Published 30-06-2020
| Article appears in June 2020 Issue



“After two decades of offshore production in low-cost countries, many manufacturers are now asking: do we continue offshoring or should we consider reshoring?” (AMTIL (2020))

One of the many learnings over the past few months is that of self-sufficiency. In the past, Australia and New Zealand, like many other countries, gradually outsourced a large part of its supply chain internationally to reduce costs.

COVID-19 saw the best and worst of supply chain management – some companies came to a grinding halt while others couldn’t keep up with manufacturing demand. SMC itself has managed to deliver consistently throughout the pandemic because of their local stocking policy and commitment to local manufacturing.

William Lebihan, head of sales for SMC Corporation Australia and New Zealand (ANZ) says the past few months have helped strengthen the belief in local manufacturing: increase local revenues and to safeguard the economy.

“Businesses that relied on importing were caught in a supply chain drought and I sincerely hope that as we all emerge from COVID-19 that these examples are still front of mind to help drive a change in attitude towards Australian manufacturing,” he says.

“Unfortunately, it’s not a simple matter of just switching it all back on again and hoping for the best; government has a massive role to play here to help support a ‘reshoring’ of Australian manufacturing. Time is of the essence.”

As an established player in the market, SMC has noticed a trend towards more flexible manufacturing and a big drive among local companies to look at how they can improve their local manufacturing facilities.

Lebihan says SMH remains ever committed to its local customers.

“SMC has resources, people, skills and products to support our customers across both Australia and New Zealand,” he says.

“Whether you’re investing in IoT technologies to enable more flexible manufacturing, ramping up your automation to cope with demand, or diversifying your current product lines, SMC is a partner in the automation process. We offer a practical approach and want to assist our customers by making the resources we have at our disposal available to customers in our effort to support local manufacturing.”

Founded in Japan in 1959, SMC Corporation opened its first subsidiary in Australia in 1967 with New Zealand opening in 1984.

“While we have access to a wealth of global resources from our head office, we have invested heavily in the local market with offices and manufacturing facilities across Australia and New Zealand,” Lebihan asys.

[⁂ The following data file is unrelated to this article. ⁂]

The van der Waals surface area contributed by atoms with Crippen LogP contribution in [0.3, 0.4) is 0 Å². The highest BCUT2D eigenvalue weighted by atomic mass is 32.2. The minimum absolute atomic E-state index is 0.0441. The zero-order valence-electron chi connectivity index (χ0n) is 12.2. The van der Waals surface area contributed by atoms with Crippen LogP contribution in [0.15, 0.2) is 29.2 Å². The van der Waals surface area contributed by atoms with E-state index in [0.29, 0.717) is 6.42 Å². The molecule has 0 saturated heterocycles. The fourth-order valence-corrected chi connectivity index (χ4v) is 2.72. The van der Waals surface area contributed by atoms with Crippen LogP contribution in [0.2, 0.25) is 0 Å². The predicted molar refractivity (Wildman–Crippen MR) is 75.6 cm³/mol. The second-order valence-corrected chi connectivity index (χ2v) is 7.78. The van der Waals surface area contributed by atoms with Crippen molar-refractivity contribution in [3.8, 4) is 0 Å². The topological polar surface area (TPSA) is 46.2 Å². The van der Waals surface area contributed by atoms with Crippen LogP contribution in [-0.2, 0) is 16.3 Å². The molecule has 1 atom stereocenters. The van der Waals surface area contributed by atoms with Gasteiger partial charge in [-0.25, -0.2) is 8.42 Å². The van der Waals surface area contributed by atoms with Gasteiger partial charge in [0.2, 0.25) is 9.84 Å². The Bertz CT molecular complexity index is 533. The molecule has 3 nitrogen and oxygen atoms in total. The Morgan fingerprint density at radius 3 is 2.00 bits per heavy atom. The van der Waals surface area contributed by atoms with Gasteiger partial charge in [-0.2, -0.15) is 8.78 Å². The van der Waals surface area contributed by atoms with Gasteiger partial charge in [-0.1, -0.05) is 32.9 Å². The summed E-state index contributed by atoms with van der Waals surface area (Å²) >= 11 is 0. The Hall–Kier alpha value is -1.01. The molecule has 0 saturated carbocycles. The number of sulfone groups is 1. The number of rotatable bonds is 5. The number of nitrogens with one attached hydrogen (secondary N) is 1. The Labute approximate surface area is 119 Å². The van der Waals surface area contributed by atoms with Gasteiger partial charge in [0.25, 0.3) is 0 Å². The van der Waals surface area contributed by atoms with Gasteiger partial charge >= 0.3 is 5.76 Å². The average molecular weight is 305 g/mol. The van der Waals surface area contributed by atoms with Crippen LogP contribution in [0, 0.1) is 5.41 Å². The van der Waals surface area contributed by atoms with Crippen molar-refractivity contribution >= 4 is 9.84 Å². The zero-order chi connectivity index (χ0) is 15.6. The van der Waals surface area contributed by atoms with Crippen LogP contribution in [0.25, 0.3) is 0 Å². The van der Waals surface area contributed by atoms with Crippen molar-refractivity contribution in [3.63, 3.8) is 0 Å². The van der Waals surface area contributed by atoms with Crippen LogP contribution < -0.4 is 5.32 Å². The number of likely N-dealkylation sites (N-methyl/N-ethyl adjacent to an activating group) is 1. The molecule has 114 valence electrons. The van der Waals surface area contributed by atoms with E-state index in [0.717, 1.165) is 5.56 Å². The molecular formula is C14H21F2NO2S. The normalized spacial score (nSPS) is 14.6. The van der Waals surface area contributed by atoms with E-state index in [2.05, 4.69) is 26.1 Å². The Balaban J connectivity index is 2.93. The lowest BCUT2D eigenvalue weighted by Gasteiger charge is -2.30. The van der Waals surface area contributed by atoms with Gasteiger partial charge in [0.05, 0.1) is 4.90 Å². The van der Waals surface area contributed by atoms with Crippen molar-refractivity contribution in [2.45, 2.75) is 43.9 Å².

“I am pleased to say that as it stands, we have $25 million worth of local stock on-hand; in fact, our logistics and production teams never missed a beat during the worst of COVID-19, working a split shift to accommodate for social distancing requirements and to help support our customers.”

In a new move, the company has moved towards offering hands-on remote support to customers. The company’s wide range of available products are backed by its virtual support strategy.

“We are helping customers futureproof their business remotely,” Lebihan says.

“For the first time our customers have access directly to our applications engineering team and can set up and conduct remote meetings, consultations, assessment of current systems and technical advice with no strings.”

This translates into hands-on assistance should the customer need it at the conceptual, installation or programming phase.

“The team, comprising of 88 salespeople and 12 application engineers, is on standby to assist with product selections, quotes, placing orders, enabling remote access to set up components, delivering product training, technical advice and more,” he says.

In terms of lead times, Lebihan notes that popular products are available locally within a day or two while products on request from its head office in Japan can be imported in as little as five days.

The local engineering team is also able to design and engineer solutions which may not yet be a standard product.

“Nothing has changed in terms of our delivery and customer offering,” he says.

“We still offer high quality products at low cost with rapid delivery. This is part of our commitment to reaccelerating and invigorating the local manufacturing sector. We want customers to feel safe knowing that no matter where they are in their journey, we are there every step of the way.”

Lebihan notes that keeping costs down remains critical.

“Rather than upgrading entire systems, there are smart and affordable decisions that can be made,” he says.

“We offer a practical approach for new and existing customers to sharpen up their digitalisation, without the hefty upfront investment costs – even if the project is a basic concept only.”



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